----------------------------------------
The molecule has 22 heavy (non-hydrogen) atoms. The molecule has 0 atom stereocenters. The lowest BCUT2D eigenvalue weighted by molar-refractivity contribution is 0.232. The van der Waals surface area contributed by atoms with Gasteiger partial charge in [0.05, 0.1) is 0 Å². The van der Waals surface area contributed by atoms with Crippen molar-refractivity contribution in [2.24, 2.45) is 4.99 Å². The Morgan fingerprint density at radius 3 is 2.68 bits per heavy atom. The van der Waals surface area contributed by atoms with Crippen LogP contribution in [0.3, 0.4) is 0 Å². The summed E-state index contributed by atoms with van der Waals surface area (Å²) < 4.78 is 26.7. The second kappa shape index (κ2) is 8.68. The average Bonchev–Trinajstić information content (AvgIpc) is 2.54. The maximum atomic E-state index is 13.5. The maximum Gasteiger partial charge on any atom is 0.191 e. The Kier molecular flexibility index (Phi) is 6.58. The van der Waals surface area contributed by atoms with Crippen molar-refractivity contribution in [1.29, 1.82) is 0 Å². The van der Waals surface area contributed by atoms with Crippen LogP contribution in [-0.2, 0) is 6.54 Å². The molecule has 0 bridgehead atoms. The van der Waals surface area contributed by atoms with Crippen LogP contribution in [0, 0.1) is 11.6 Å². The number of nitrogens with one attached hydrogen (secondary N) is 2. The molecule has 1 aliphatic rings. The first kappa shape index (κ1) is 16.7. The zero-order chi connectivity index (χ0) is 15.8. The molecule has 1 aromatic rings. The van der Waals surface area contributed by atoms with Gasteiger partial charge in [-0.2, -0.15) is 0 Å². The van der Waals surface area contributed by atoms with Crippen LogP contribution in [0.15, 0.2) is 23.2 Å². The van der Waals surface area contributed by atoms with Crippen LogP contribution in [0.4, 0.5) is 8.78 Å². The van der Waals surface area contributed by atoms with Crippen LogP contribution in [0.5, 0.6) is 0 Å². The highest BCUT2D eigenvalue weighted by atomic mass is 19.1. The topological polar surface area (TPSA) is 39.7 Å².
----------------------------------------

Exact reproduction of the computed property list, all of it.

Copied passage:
The molecule has 22 heavy (non-hydrogen) atoms. The molecule has 0 atom stereocenters. The lowest BCUT2D eigenvalue weighted by molar-refractivity contribution is 0.232. The van der Waals surface area contributed by atoms with Gasteiger partial charge in [0.05, 0.1) is 0 Å². The van der Waals surface area contributed by atoms with Crippen molar-refractivity contribution in [2.24, 2.45) is 4.99 Å². The Morgan fingerprint density at radius 3 is 2.68 bits per heavy atom. The van der Waals surface area contributed by atoms with Crippen LogP contribution in [0.3, 0.4) is 0 Å². The summed E-state index contributed by atoms with van der Waals surface area (Å²) < 4.78 is 26.7. The second kappa shape index (κ2) is 8.68. The average Bonchev–Trinajstić information content (AvgIpc) is 2.54. The maximum atomic E-state index is 13.5. The maximum Gasteiger partial charge on any atom is 0.191 e. The Kier molecular flexibility index (Phi) is 6.58. The van der Waals surface area contributed by atoms with Crippen molar-refractivity contribution in [1.29, 1.82) is 0 Å². The van der Waals surface area contributed by atoms with Crippen LogP contribution in [-0.2, 0) is 6.54 Å². The molecule has 0 bridgehead atoms. The van der Waals surface area contributed by atoms with Crippen LogP contribution in [0, 0.1) is 11.6 Å². The number of nitrogens with one attached hydrogen (secondary N) is 2. The molecule has 1 aliphatic rings. The first kappa shape index (κ1) is 16.7. The zero-order chi connectivity index (χ0) is 15.8. The molecule has 1 aromatic rings. The van der Waals surface area contributed by atoms with Gasteiger partial charge in [-0.2, -0.15) is 0 Å². The van der Waals surface area contributed by atoms with Crippen LogP contribution in [0.15, 0.2) is 23.2 Å². The van der Waals surface area contributed by atoms with Crippen LogP contribution in [0.4, 0.5) is 8.78 Å². The van der Waals surface area contributed by atoms with Crippen LogP contribution in [0.5, 0.6) is 0 Å². The highest BCUT2D eigenvalue weighted by atomic mass is 19.1. The topological polar surface area (TPSA) is 39.7 Å².